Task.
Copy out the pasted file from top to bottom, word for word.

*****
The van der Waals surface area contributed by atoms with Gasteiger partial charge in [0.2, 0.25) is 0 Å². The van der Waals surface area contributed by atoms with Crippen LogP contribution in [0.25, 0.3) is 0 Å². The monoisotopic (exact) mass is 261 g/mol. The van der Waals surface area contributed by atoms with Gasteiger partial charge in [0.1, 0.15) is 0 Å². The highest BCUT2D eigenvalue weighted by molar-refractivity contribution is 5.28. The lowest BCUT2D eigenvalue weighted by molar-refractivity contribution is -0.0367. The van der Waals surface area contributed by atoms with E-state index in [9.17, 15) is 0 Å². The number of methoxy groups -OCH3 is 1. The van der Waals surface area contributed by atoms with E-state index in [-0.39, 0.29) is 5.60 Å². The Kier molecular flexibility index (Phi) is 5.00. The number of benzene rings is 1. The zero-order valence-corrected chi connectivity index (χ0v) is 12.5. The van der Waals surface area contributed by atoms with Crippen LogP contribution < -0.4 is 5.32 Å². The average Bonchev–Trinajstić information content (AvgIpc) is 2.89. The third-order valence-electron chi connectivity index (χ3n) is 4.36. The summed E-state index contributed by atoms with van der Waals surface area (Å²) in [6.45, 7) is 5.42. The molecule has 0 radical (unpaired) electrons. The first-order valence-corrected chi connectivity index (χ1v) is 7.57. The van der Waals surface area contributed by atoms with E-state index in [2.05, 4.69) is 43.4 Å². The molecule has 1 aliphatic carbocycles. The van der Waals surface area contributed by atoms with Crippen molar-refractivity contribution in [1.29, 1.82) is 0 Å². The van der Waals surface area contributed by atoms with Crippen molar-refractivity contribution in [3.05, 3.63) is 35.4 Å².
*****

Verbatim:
The van der Waals surface area contributed by atoms with Gasteiger partial charge in [0.2, 0.25) is 0 Å². The van der Waals surface area contributed by atoms with Crippen LogP contribution in [0.25, 0.3) is 0 Å². The monoisotopic (exact) mass is 261 g/mol. The van der Waals surface area contributed by atoms with Gasteiger partial charge in [0.1, 0.15) is 0 Å². The highest BCUT2D eigenvalue weighted by molar-refractivity contribution is 5.28. The lowest BCUT2D eigenvalue weighted by molar-refractivity contribution is -0.0367. The van der Waals surface area contributed by atoms with E-state index in [9.17, 15) is 0 Å². The number of methoxy groups -OCH3 is 1. The van der Waals surface area contributed by atoms with E-state index in [-0.39, 0.29) is 5.60 Å². The Kier molecular flexibility index (Phi) is 5.00. The number of benzene rings is 1. The zero-order valence-corrected chi connectivity index (χ0v) is 12.5. The van der Waals surface area contributed by atoms with Crippen LogP contribution < -0.4 is 5.32 Å². The average Bonchev–Trinajstić information content (AvgIpc) is 2.89. The third-order valence-electron chi connectivity index (χ3n) is 4.36. The summed E-state index contributed by atoms with van der Waals surface area (Å²) in [6.45, 7) is 5.42. The molecule has 0 radical (unpaired) electrons. The first-order valence-corrected chi connectivity index (χ1v) is 7.57. The van der Waals surface area contributed by atoms with E-state index in [2.05, 4.69) is 43.4 Å². The molecule has 1 aliphatic carbocycles. The van der Waals surface area contributed by atoms with Crippen molar-refractivity contribution in [1.29, 1.82) is 0 Å². The van der Waals surface area contributed by atoms with Crippen molar-refractivity contribution in [3.05, 3.63) is 35.4 Å².